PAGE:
SEQ should look to Tokyo plan for long-term benefits

Queensland can take tips from Tokyo in how to turn an Olympic Games bid into tourism gold.

Previous Games have delivered mixed results when it comes to leveraging the world's attention into attracting visitors.

And experts say the secrets are: Start early and have a plan to continue cashing in for years after the closing ceremony.

Simon Kuestenmacher, co-founder and director of research at The Demographics Group, says Japan offers some good pointers.

 

Miraitowa, the official mascot of the 2020 Summer Olympics, holds a torch during an event to unveil the Olympics torch relay route in Tokyo. Picture: Shinji Kita/Kyodo News via AP
Miraitowa, the official mascot of the 2020 Summer Olympics, holds a torch during an event to unveil the Olympics torch relay route in Tokyo. Picture: Shinji Kita/Kyodo News via AP

 

Following Tokyo's successful Olympic bid in 2013, Japan's tourism strategy has been tied to next year's Games.

Starting from a low of 10 million - the country still feeling the visitation impacts of the 2011 earthquake - the Japan National Tourism organisation set a 2020 target of 40 million inbound tourists. By 2017, they had reached 28.5 million and are well on track.

Trips to regional areas quadrupled during that time.

"Post Olympics, JNTO plan to increase inbound tourism to 60 million by 2030, capitalising on the momentum leading up to the games and the additional exposure of the Games," says Mr Kuestenmacher.

 

Now chairman of The Star Entertainment Group, John O'Neill was tasked with assessing the success of the Sydney 2000 Games when appointed head of the newly-formed Events NSW in 2007.

The pros were manifold in attracting attention in the build-up and "in every way the Sydney Olympics were the best ever".

"But one of the lessons which is vital is that the event is not the end, it is the beginning. The view in Sydney was we hosted the Olympics - build it and they will come. But they didn't."

Mr O'Neill contrasted it with Barcelona in 1992. "They had the Olympics and then they took Barcelona to the world … it was the catalyst for investment and further events and tourism growth.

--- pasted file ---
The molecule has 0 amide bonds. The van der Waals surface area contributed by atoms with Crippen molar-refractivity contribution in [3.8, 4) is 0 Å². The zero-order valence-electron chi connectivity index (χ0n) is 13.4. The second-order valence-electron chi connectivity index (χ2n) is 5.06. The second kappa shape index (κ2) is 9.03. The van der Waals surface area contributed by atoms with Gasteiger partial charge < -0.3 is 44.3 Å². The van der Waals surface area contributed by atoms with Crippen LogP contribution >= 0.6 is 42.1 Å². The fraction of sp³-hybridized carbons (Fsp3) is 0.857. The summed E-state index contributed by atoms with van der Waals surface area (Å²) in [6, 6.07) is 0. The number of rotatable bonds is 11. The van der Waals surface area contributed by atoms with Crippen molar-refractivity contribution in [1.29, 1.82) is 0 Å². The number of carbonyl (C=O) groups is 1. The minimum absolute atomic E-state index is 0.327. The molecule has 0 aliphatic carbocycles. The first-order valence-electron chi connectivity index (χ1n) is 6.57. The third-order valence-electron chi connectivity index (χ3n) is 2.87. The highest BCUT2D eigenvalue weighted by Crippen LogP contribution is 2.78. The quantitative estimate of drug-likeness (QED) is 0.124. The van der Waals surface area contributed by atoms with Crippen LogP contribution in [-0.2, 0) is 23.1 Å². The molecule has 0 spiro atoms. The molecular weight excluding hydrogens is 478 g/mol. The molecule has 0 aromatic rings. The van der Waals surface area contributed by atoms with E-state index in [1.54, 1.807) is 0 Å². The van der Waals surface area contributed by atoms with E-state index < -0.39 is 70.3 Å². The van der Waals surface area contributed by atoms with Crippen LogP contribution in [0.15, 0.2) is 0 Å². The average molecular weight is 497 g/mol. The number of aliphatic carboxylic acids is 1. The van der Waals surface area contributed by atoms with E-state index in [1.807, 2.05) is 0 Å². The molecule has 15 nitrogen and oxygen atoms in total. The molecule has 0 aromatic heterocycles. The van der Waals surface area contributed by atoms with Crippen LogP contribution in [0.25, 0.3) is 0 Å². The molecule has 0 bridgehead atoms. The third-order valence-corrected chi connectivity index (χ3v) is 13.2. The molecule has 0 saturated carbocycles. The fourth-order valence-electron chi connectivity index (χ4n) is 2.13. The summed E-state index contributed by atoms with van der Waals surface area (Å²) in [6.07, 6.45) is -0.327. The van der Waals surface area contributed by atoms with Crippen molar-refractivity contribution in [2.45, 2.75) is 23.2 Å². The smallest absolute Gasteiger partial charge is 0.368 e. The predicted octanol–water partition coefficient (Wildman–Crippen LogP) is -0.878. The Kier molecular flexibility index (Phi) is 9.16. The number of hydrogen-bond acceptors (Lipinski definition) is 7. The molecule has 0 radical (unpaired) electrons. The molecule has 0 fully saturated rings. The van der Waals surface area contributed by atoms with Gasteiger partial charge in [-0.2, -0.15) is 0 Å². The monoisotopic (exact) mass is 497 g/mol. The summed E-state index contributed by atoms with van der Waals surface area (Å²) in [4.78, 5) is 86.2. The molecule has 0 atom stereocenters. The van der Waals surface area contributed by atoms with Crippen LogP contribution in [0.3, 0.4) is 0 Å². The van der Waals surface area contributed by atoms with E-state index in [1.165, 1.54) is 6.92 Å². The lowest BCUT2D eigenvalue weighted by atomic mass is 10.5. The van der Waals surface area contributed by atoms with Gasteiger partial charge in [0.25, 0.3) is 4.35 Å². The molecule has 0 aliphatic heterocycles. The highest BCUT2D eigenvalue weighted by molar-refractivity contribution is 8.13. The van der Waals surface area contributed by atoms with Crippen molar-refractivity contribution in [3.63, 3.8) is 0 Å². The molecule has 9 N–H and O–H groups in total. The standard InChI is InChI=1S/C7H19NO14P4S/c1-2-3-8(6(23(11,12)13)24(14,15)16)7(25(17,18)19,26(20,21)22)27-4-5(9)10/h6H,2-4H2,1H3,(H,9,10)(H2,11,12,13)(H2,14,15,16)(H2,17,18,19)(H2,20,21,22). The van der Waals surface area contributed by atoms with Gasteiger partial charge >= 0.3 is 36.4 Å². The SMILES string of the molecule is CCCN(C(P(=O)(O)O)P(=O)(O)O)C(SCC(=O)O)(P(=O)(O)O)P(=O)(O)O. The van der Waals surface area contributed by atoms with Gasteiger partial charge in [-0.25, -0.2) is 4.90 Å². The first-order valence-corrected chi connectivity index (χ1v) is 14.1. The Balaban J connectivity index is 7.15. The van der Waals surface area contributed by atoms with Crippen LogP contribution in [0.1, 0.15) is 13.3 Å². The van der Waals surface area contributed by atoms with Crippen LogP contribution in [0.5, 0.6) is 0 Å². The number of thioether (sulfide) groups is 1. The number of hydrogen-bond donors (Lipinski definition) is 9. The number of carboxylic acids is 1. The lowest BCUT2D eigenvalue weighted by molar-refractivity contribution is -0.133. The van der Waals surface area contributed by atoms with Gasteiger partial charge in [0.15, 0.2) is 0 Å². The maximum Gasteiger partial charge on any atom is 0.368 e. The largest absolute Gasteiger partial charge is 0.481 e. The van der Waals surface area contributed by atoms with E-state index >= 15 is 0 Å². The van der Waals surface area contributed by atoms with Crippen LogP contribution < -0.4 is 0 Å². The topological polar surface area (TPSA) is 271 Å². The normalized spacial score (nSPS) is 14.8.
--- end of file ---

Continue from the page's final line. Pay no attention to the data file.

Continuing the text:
"Yes, you can have a massive event like the Olympics in SEQ but it's where it takes you afterwards that matters."

One bright spot in the wake of Sydney was hosting the Rugby World Cup over a six-week period. That was the sort of event SEQ could target, Mr O'Neill said.

 

One of the success stories to emerge from Sydney refocusing on events was the annual Vivid Festival, launched in 2009, which now draws up to three million visitors.

The lesson from London 2012 was that the Olympics could actually harm tourism.

"They frightened away regular tourists by driving up accommodation prices. Saturated transport systems and overcrowding as it was held in the middle of the high tourist season.

"It resulted in a loss of 750,000 tourists in peak month-August, which was only partially compensated by the 500,000 Olympic Games spectators attending the events.

"During summer 2012, hotels, restaurants and cultural sites in London saw their activity fall by nearly 40 per cent."

Games-related promotional activity was credited with generating an extra 3.5 million tourist visits to the UK in the following four years, however, according to the feasibility report prepared by consultants Lagardiere/EKS for the SEQ Council of Mayors.

Beijing reported a 29 per cent lift in tourism in the year after hosting the 2008 Games.



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